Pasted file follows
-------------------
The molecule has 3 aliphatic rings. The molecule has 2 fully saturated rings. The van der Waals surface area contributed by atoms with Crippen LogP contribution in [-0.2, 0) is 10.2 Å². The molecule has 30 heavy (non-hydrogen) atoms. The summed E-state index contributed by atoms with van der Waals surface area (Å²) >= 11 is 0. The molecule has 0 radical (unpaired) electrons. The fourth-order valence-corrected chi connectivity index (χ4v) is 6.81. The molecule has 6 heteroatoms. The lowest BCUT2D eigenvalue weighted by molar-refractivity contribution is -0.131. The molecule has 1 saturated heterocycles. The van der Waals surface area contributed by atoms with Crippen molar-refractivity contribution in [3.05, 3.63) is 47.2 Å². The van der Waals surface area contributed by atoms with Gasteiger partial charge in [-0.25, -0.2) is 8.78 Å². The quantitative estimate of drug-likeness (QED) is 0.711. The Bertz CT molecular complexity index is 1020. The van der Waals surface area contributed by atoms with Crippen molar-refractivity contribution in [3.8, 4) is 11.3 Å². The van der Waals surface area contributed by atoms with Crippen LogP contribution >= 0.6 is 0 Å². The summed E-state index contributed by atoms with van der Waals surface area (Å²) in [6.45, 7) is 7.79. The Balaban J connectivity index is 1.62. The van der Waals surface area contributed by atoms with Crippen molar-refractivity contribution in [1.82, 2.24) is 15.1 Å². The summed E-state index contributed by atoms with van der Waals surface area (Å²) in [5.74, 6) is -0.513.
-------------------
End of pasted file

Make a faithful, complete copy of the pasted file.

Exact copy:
The molecule has 3 aliphatic rings. The molecule has 2 fully saturated rings. The van der Waals surface area contributed by atoms with Crippen LogP contribution in [-0.2, 0) is 10.2 Å². The molecule has 30 heavy (non-hydrogen) atoms. The summed E-state index contributed by atoms with van der Waals surface area (Å²) >= 11 is 0. The molecule has 0 radical (unpaired) electrons. The fourth-order valence-corrected chi connectivity index (χ4v) is 6.81. The molecule has 6 heteroatoms. The lowest BCUT2D eigenvalue weighted by molar-refractivity contribution is -0.131. The molecule has 1 saturated heterocycles. The van der Waals surface area contributed by atoms with Crippen molar-refractivity contribution in [3.05, 3.63) is 47.2 Å². The van der Waals surface area contributed by atoms with Gasteiger partial charge in [-0.25, -0.2) is 8.78 Å². The quantitative estimate of drug-likeness (QED) is 0.711. The Bertz CT molecular complexity index is 1020. The van der Waals surface area contributed by atoms with Crippen molar-refractivity contribution in [3.8, 4) is 11.3 Å². The van der Waals surface area contributed by atoms with Crippen LogP contribution >= 0.6 is 0 Å². The summed E-state index contributed by atoms with van der Waals surface area (Å²) in [6.45, 7) is 7.79. The Balaban J connectivity index is 1.62. The van der Waals surface area contributed by atoms with Crippen molar-refractivity contribution in [1.82, 2.24) is 15.1 Å². The summed E-state index contributed by atoms with van der Waals surface area (Å²) in [5.74, 6) is -0.513.